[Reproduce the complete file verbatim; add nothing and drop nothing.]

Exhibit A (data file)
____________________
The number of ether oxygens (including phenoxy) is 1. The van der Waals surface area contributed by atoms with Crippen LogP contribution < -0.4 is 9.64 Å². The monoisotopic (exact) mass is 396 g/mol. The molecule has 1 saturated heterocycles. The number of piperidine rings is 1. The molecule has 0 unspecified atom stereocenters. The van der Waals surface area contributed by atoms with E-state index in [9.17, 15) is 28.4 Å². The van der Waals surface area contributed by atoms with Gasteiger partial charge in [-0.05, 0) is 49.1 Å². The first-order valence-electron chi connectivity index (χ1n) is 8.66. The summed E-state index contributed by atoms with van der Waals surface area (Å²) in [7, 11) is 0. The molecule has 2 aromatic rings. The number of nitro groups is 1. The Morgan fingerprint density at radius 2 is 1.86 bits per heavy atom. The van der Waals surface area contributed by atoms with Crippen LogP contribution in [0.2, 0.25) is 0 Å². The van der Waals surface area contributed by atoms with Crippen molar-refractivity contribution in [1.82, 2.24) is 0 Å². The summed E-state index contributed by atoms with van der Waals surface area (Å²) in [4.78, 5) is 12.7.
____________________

The number of ether oxygens (including phenoxy) is 1. The van der Waals surface area contributed by atoms with Crippen LogP contribution < -0.4 is 9.64 Å². The monoisotopic (exact) mass is 396 g/mol. The molecule has 1 saturated heterocycles. The number of piperidine rings is 1. The molecule has 0 unspecified atom stereocenters. The van der Waals surface area contributed by atoms with E-state index in [9.17, 15) is 28.4 Å². The van der Waals surface area contributed by atoms with Gasteiger partial charge in [-0.05, 0) is 49.1 Å². The first-order valence-electron chi connectivity index (χ1n) is 8.66. The summed E-state index contributed by atoms with van der Waals surface area (Å²) in [7, 11) is 0. The molecule has 2 aromatic rings. The number of nitro groups is 1. The Morgan fingerprint density at radius 2 is 1.86 bits per heavy atom. The van der Waals surface area contributed by atoms with Crippen LogP contribution in [0.2, 0.25) is 0 Å². The van der Waals surface area contributed by atoms with Crippen molar-refractivity contribution in [1.82, 2.24) is 0 Å². The summed E-state index contributed by atoms with van der Waals surface area (Å²) in [4.78, 5) is 12.7.